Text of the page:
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The Shameful Disenfranchisement of the Military in New York’s Congressional Race



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Only 25 votes separate Republican Tim Tedisco and Democrat Scott Murphy in the special election for New York’s 20th district. That means the winner will be determined by 6,000 outstanding absentee ballots.

According to the Department of Justice, 1,300 overseas voters requested absentee ballots, 471 of whom are military voters. Unfortunately, it is the military voters who will probably end up being disenfranchised and having their votes discounted, thanks to the irresponsible New York Board of Elections and the half-hearted actions of the Department of Justice.

The problem for military voters in places like Iraq and Afghanistan is that it takes so long for absentee ballots to make the trip by mail from county election officials in the United States to bases in combat zones overseas and back again. As a result, only a tiny percentage of their votes get counted. Non-profit groups examining the issue of ballot delivery times and federal agencies like the U.S. Election Assistance Commission all recommend that absentee ballots be mailed to military voters at least 45 days before they’re due. The Chief of Operations for the Military Postal Service Agency recommends at least 60 days.

In New York, ten counties make up the 20th congressional district, and nine of them sent their absentee ballots to overseas voters too late for them to be received and returned in time to count in this election. One county mailed them on March 12 and eight counties mailed them on March 13, all by regular mail with only one exception — Essex County used an express mail service.

Under New York law, absentee ballots in this race had to be postmarked by March 30, the day before the March 31 election, and received by April 7. That left most military voters only 25 days to receive, mark and return their absentee ballots, which everyone agrees isn’t enough time, given overseas mail delays.

The Civil Rights Division of the Department of Justice, which is responsible for enforcing the federal statute that guarantees the right of overseas citizens and military personnel to vote by absentee ballot, contacted the New York State Board of Elections and requested that they issue their ballots sooner for this race. The two Republican members of the board voted to support this request. Yet the two Democratic members of the board, shamefully enough, voted against doing so. Were they trying to disenfranchise military voters?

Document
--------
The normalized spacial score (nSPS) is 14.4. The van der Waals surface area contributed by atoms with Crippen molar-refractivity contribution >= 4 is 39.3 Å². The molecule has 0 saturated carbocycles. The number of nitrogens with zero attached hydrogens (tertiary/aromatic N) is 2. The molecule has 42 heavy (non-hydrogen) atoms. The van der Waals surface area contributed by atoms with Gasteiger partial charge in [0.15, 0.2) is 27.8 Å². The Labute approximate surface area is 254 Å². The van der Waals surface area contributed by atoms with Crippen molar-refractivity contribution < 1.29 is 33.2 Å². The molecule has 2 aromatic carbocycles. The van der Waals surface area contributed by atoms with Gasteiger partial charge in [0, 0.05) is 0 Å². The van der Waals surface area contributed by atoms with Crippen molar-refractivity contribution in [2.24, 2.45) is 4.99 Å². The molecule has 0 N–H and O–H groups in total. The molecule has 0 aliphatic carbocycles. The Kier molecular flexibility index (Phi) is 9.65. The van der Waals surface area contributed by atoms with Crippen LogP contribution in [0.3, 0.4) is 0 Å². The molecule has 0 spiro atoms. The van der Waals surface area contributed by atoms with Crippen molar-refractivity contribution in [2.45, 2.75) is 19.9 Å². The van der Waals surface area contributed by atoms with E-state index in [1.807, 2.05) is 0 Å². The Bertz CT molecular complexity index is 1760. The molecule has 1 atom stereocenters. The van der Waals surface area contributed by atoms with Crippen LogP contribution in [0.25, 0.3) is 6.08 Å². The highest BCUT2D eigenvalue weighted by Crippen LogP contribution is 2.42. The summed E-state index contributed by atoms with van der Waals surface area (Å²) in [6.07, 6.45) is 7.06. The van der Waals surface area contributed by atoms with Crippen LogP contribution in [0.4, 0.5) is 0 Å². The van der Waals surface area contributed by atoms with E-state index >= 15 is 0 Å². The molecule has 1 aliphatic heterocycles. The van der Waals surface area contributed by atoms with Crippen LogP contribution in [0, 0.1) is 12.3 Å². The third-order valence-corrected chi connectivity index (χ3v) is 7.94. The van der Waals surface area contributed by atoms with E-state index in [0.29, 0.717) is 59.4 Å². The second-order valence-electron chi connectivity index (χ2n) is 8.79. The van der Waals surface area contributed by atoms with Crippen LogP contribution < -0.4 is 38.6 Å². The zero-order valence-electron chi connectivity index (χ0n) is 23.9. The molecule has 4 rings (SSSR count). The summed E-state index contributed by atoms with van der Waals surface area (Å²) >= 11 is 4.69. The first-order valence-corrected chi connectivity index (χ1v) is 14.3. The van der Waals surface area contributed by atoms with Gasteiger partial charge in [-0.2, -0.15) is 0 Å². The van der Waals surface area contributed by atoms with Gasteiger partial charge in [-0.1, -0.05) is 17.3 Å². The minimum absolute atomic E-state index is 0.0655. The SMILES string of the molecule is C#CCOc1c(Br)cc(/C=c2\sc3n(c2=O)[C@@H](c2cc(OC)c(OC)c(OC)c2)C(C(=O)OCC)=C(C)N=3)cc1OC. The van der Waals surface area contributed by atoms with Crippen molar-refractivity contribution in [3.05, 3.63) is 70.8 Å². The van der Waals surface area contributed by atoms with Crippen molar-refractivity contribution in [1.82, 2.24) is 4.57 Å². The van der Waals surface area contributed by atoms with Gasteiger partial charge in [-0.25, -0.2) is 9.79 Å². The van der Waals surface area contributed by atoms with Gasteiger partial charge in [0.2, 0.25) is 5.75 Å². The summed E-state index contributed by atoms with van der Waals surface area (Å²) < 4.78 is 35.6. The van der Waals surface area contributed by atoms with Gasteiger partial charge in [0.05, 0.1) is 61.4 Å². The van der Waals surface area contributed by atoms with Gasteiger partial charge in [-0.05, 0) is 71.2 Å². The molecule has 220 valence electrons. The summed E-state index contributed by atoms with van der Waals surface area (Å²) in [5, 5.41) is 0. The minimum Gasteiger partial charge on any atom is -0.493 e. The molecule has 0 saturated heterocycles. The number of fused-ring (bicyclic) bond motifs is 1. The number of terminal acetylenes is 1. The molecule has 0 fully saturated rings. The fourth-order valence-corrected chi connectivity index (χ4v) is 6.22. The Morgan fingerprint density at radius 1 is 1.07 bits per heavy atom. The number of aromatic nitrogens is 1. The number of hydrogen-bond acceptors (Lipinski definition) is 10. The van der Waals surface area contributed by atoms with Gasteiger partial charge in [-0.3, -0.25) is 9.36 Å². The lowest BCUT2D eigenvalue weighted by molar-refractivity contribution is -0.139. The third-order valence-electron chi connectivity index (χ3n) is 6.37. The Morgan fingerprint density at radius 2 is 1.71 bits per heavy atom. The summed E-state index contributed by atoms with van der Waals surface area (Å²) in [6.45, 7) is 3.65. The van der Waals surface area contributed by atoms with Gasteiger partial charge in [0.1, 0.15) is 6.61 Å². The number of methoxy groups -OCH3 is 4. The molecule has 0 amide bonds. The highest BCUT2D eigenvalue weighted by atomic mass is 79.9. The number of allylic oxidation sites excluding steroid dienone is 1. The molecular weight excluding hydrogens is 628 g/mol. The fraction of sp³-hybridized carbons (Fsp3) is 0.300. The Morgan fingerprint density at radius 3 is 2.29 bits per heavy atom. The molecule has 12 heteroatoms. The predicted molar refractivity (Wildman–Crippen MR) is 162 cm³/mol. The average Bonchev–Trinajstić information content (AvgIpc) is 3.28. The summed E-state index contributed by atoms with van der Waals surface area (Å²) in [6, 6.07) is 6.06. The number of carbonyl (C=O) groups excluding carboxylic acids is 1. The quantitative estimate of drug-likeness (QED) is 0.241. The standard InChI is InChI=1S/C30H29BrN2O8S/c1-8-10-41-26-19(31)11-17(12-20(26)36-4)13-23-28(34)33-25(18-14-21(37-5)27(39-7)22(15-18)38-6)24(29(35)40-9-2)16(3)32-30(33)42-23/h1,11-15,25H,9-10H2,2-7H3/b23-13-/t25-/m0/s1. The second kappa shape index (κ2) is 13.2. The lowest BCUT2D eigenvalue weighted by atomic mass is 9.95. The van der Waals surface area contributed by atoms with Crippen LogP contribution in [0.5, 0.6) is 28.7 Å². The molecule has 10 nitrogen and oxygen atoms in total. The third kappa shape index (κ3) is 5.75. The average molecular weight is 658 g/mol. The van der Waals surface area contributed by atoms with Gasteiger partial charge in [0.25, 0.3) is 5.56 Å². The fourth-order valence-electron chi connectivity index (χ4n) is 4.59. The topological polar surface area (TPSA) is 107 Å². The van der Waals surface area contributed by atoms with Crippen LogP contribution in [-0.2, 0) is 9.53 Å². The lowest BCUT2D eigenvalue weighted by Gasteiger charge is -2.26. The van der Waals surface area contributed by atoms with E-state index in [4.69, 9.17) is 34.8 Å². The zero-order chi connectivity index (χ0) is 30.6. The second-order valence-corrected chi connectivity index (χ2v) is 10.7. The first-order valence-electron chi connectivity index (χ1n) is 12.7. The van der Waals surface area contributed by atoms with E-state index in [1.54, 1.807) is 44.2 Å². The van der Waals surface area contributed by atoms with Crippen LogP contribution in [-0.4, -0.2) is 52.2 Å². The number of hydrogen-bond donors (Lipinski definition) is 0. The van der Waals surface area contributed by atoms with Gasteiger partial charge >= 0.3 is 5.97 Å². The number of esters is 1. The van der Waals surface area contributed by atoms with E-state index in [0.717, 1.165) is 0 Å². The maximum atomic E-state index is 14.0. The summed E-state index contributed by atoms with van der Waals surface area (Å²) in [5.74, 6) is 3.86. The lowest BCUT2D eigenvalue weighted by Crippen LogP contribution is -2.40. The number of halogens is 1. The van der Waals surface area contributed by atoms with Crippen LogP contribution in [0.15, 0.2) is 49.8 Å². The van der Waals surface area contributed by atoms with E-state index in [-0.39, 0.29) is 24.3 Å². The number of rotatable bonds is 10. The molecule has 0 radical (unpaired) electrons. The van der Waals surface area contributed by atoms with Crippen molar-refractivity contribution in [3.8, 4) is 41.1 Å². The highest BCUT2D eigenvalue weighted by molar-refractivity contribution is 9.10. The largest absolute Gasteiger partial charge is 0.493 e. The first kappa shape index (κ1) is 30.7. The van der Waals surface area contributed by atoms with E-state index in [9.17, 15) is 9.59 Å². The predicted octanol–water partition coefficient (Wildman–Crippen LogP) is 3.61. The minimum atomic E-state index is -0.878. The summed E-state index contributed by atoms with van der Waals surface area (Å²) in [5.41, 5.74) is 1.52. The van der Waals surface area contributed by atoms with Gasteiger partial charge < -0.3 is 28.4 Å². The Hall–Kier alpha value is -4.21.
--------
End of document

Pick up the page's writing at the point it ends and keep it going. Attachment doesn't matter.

The Justice Department then filed a federal lawsuit on March 24 against the election board and the governor of New York. But the requested remedy was nowhere near what should have been asked for to remedy this problem, and didn’t include any of the measures that we successfully asked for from other courts when I was at the Division coordinating DOJ’s enforcement of this statute.

The only thing DOJ leaders essentially asked for (and got in a consent decree) was an extension of time for the receipt of overseas ballots, from April 7 to April 13. In other words, despite the fact that almost every expert in this area now recommends at least a 45-day transit time for absentee ballots for military voters, Justice asked only for 30. Furthermore, when I was at the Division, we forced the career lawyers in the Voting Section to start incorporating modern technology advancements into the remedies we sought in these cases, something they seem to have already forgotten.

As a result, we obtained real, effective relief for military and overseas voters. In 2004, for example, we sued Georgia because numerous counties hadn’t mailed their absentee ballots in time to be received and returned by military voters. Not only did the judge provide an extension of time (like in the New York case), but we asked for and the judge ordered Georgia to send absentee ballots to overseas voters by facsimile and email, and to accept the returned, voted ballots at a secure facsimile machine under the supervision of the Secretary of State. While this compromised the secrecy of the ballot, it allowed voters to get their late-received ballots back in time to be counted, which was better than not having their vote count at all.

But to give them another option that protected the privacy of their vote, we forced Georgia to set up accounts with UPS and Federal Express that overseas voters could use to return their absentee ballots. This would get the ballots back in 2-3 days, instead of the minimum 12-18 days estimated for one-way transit. We also required Georgia election officials to notify every voter of these options by email, telephone or facsimile, using all available records to locate the overseas voters and their contact information.

The lawsuit filed in New York asked for none of these remedies. The DOJ leadership asked only for a five-day extension that won’t be effective in protecting the votes of military voters. It will, however, provide Justice with political cover so it can say it fulfilled its responsibility to military voters by filing suit to enforce the federal statute.

It doesn’t take much imagination to figure out who that ends up helping in a race with a 25-vote margin. Meanwhile, the voters who will end up being disenfranchised by New York election officials and inadequate enforcement by the Justice Department are the very Americans who put their lives on the line for the rest of us who reside safely here. This is shameful conduct.

UPDATE: My previous figure of 471 military voters in New York’s 20th congressional district was based on a Justice Department press release from March 26.  I have received an update from a form distributed by the New York elections board indicating that as of April 1, there were 1,005 absentee ballots sent out to military voters.



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